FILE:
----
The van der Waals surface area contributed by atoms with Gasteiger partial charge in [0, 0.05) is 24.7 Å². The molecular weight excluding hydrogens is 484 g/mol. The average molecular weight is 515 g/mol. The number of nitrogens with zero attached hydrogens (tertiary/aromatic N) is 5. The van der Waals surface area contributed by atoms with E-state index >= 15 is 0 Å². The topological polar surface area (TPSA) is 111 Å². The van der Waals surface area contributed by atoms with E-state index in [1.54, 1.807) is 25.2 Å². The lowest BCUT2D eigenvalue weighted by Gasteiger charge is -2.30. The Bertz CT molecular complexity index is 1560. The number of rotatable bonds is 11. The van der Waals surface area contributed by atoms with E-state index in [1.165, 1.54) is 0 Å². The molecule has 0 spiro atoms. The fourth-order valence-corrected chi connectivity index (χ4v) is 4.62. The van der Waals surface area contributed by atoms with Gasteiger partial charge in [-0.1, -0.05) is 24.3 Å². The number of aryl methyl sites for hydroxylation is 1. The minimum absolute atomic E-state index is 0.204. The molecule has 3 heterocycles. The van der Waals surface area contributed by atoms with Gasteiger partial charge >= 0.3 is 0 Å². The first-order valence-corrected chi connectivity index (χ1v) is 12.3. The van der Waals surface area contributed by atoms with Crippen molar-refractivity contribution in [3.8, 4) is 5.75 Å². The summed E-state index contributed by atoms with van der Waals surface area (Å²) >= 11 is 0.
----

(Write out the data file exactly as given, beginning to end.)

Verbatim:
The van der Waals surface area contributed by atoms with Gasteiger partial charge in [0, 0.05) is 24.7 Å². The molecular weight excluding hydrogens is 484 g/mol. The average molecular weight is 515 g/mol. The number of nitrogens with zero attached hydrogens (tertiary/aromatic N) is 5. The van der Waals surface area contributed by atoms with E-state index >= 15 is 0 Å². The topological polar surface area (TPSA) is 111 Å². The van der Waals surface area contributed by atoms with E-state index in [1.54, 1.807) is 25.2 Å². The lowest BCUT2D eigenvalue weighted by Gasteiger charge is -2.30. The Bertz CT molecular complexity index is 1560. The number of rotatable bonds is 11. The van der Waals surface area contributed by atoms with E-state index in [1.165, 1.54) is 0 Å². The molecule has 0 spiro atoms. The fourth-order valence-corrected chi connectivity index (χ4v) is 4.62. The van der Waals surface area contributed by atoms with Gasteiger partial charge in [-0.1, -0.05) is 24.3 Å². The number of aryl methyl sites for hydroxylation is 1. The minimum absolute atomic E-state index is 0.204. The molecule has 3 heterocycles. The van der Waals surface area contributed by atoms with Gasteiger partial charge >= 0.3 is 0 Å². The first-order valence-corrected chi connectivity index (χ1v) is 12.3. The van der Waals surface area contributed by atoms with Crippen molar-refractivity contribution in [3.8, 4) is 5.75 Å². The summed E-state index contributed by atoms with van der Waals surface area (Å²) >= 11 is 0.